A long, long time ago (well, 16 centuries to be more exact), the world’s first noted bazaar assembled in the Middle East. Everyday, people gathered in the dusty, hot markets at the junction of the most important trade routes for one purpose: to get their haggle on.
The courtship between merchants and shoppers could get quite steamy: vigorous negotiating was necessary to find equilibrium on every price point. The harder the shopper bargained, the more rewarding his purchase; likewise, merchants were able to move product and make a small fortune. Each successful transaction was positively reinforced with a release of dopamine from the nucleus accumbens–the brain’s pleasure center. Haggling was addictive!
Fast-forward 1600 years. The open air marketplace is now replaced with air-conditioned malls, bedazzled electric logos and online shopping. Heated haggling between buyers and sellers is virtually extinct but replaced with a different kind of bargaining tool– the coupon. And people are wild for coupons, because the one thing that hasn’t been changed from the 4th Century to the 21st, is the desire for a good deal.
The Shopaholic Brain
When people see a product they want, like a new tablet or a pair of shoes, it triggers the nucleus accumbens, the so-called “sex and money” pleasure area of the brain. This patch of tissue becomes active when humans receive a reward, like money, food, and even drugs. However, when people are shown the price tag of a product, it stimulates a part of the brain known as the insula, which is associated with pain, such as detecting unpleasant odors. (Financial Post) Merging the instant gratification achieved with retail therapy to the financial reality becomes the tricky point. (U.S. News)
How do we define a good deal?
A major part of the purchase decision-making process is influenced by a little phenomenon called anchoring. In a world where a simple t-shirt can cost either $5 to $180, anchoring helps the average consumer decide how much something should cost.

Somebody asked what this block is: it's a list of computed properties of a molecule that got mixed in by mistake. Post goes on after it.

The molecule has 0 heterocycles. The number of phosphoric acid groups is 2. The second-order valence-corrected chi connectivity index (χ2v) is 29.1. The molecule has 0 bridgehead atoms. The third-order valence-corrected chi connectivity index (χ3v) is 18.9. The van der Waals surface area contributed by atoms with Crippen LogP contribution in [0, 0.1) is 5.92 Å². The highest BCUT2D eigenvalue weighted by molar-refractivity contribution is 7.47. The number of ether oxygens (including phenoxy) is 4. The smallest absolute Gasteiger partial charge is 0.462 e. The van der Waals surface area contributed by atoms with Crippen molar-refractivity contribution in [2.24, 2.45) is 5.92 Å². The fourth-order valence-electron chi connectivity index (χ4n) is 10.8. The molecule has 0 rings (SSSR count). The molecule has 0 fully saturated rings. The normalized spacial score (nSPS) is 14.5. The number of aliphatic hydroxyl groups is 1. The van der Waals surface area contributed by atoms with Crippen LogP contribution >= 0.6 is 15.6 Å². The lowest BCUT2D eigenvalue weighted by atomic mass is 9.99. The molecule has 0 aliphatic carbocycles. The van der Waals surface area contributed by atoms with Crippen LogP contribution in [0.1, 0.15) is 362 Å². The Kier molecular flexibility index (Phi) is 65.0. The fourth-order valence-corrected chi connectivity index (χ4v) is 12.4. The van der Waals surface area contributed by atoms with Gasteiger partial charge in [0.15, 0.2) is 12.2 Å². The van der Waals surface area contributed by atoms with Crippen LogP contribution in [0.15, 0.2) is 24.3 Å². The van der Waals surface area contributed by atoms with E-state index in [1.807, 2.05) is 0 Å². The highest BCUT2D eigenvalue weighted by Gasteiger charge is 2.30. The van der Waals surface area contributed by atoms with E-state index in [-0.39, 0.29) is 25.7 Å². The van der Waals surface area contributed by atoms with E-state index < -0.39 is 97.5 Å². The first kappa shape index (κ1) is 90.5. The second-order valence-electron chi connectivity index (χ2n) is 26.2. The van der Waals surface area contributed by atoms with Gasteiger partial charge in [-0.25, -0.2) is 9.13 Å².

Anchoring, as described by Science News, “…brings a sense of certainty to the uncertain, giving the shopper a wisp of information for evaluating purchases. Since most of us are pretty disconnected from where our products come from and how they are made, we often use price as a major data point when it comes to evaluating whether that sweater, headset or jar of jam is worth buying.
This means that when a t-shirt costs $5, we may unreasonably believe that it’s a low quality good. However, mark up that same shirt to $180 and suddenly we perceive an inflated sense of value. Surely this costs $80 because tree-elves weaved with cotton pulled from the clouds. We make this association to justify the price, but that still doesn’t make the item affordable. Bring in our lovable coupon friend to the mix and you’ve got yourself desirable, accessible merchandise pursued by a flurry of dopamine-happy shoppers.
The Macy’s Case Study
In 2007, Macy’s acquired 410 new department stores and decided to set themselves apart from lower-priced competitors by adding exclusive designer lines and reducing coupon circulation.
In silent protest, shoppers simply stopped going to Macy’s, leading to a major drop in sales and a drop in stock by more than 40 percent (NY Times). Ouch. Macy’s quickly changed their strategy, brought back coupons and regained footing as their sales overall increased (Business Wire).
Surprise! History repeats itself: the JC Penney Case Study
In 2012, JC Penney had a new CEO onboard who led the way for seemingly exciting changes. They started off by emphasizing their “everyday low prices” program, slashed price tags by 40%, and effectively eliminated coupons.
One small problem: JC Penney forgot about that inherent instinct within us to haggle. They forgot about anchoring, and the high that people feel when they’re saving money. They thought people evolved; we didn’t. People love their discounts. Like really love them. While “everyday” low pricing sounds like something we should all want, history has shown that it just doesn’t work as well. It lacks a certain oomph… or should we say “oeuf”?
Survival of the Fittest
Consumers have repeatedly proven to merchants that nothing is more exciting to them than getting something they covet for a great price. With anchoring, people have an idea of how much something should cost, but that doesn’t necessarily make them want to buy it. Additionally, indecisiveness strains the brain, says economist Paul Zak, Ph.D., of Claremont Graduate University: “You have a limited amount of mental energy, and your brain wants to conserve it.” (Women’s Health)
By offering coupons and coupon codes, merchants can sway anchoring, minimize guesswork and help steer consumers to the right purchasing decision for them. The elated customer will return for more, because in the end, as the NY Times stated, “people don’t want a fair price. They want a great deal.”